Today I went to see Calder/Picasso at the de Young. It was superb. The grandsons of the two artists came together and created this interesting dialogue between their art, paying special attention to the five or six junctions in the two artists’ lives in which they met (mostly in Paris.)
Beyond the obvious beauty and genius of the artifacts themselves, the exhibition in its entirety reminded me that very few of the things referred to as “curation” actually fit the bill; nowadays anyone who makes a list or puts together a gift basket or a playlist fancies themselves a “curator.” This exhibition was an excellent example of the careful act of knowledgeable selection, matching, and sequencing that rises to that level: the pairing of Calder’s mobiles and sculptures with Picasso’s paintings and sculptures was superb. One of my favorite rooms was dedicated to the circus, which figured greatly in the works of both artists in their early years. Calder’s acrobat wire sculptures and Picasso’s circus scenes maintain a marvelous dialogue. I also liked the associations the exhibition made between construction and deconstruction, and the discerning selection of works that exemplify this principle (for example, Picasso’s series of bulls and Calder’s larger mobiles.) Another association was exploring dimensions beyond the medium: Picasso exploring depth through his cubist work, for example, and Calder’s exploration of mobility and sound through his gongs.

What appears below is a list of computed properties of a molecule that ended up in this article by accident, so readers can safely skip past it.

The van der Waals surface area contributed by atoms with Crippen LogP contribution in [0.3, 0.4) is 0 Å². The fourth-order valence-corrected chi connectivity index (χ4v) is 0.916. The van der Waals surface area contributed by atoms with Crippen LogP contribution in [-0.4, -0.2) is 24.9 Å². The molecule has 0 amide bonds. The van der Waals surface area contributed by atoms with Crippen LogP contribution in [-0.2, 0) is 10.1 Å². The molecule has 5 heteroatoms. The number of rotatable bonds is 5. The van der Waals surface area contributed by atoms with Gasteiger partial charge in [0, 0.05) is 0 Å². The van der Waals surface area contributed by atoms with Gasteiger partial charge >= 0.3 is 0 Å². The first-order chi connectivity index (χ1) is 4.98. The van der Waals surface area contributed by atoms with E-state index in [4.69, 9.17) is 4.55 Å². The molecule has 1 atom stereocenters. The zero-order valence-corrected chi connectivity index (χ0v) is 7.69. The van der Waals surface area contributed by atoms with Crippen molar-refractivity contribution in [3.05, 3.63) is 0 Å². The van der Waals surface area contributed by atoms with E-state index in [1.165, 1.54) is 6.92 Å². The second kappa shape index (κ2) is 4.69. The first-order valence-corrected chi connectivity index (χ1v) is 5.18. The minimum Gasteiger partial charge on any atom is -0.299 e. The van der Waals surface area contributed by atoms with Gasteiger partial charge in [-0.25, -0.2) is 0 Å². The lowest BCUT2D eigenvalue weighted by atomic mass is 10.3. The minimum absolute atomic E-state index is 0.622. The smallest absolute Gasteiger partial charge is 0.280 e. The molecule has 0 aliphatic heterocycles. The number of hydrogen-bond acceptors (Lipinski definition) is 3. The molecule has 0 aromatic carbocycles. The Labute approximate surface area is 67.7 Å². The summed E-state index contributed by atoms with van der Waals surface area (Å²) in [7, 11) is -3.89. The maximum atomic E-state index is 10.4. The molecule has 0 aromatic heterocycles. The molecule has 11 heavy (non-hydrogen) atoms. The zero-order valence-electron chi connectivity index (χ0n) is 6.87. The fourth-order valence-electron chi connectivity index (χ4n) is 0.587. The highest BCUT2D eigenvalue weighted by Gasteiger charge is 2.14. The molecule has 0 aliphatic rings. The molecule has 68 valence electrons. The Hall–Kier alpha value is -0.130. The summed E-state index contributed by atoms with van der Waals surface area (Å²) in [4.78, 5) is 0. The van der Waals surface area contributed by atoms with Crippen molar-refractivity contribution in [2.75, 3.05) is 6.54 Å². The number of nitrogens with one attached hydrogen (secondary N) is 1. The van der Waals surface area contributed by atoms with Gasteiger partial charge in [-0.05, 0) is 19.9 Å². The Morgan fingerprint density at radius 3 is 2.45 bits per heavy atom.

Relatedly, I noticed that both artists had an early figurative phase (Picasso’s blue and pink periods, Calder’s acrobats) and, around the 1930s, started moving toward abstract work. I wonder if other artists of the period in Paris went through a similar transformation. It was certainly an issue of cultural inspiration–Calder went abstract after visiting Mondrian’s studio.
The larger scale sculptures reminded me of a wonderful exhibition I saw a few years ago in Bologna, titled Ex Africa. One of the most stunning rooms of the exhibition featured a terrific video matching surrealist works from the 1930s with traditional African art, showing how much the latter inspired the former (without attribution.) I wish this exhibit had examined more critically the issue of sources of inspiration, even as it paid well-deserved homage to the works themselves.
Finally, I was struck by the difference in the depiction of lovers and family members between the two artists. Picasso, as we all know, juggled many women, rendering them insecure and unstable, driving Dora Maar (and others) to the brink of suicide, and his works deconstructing his lovers are instructive. Calder, by contrast, seems to have been a one-woman man with a stable family life, and the exhibition features a lovely heart mobile made of sheet metal that he made for his wife. There’s a big difference between making art for your lover and making your lover into art. Appreciate both, marry the first kind.
Calder-Picasso shows at the de Young through May 23, 2021; order your tickets here.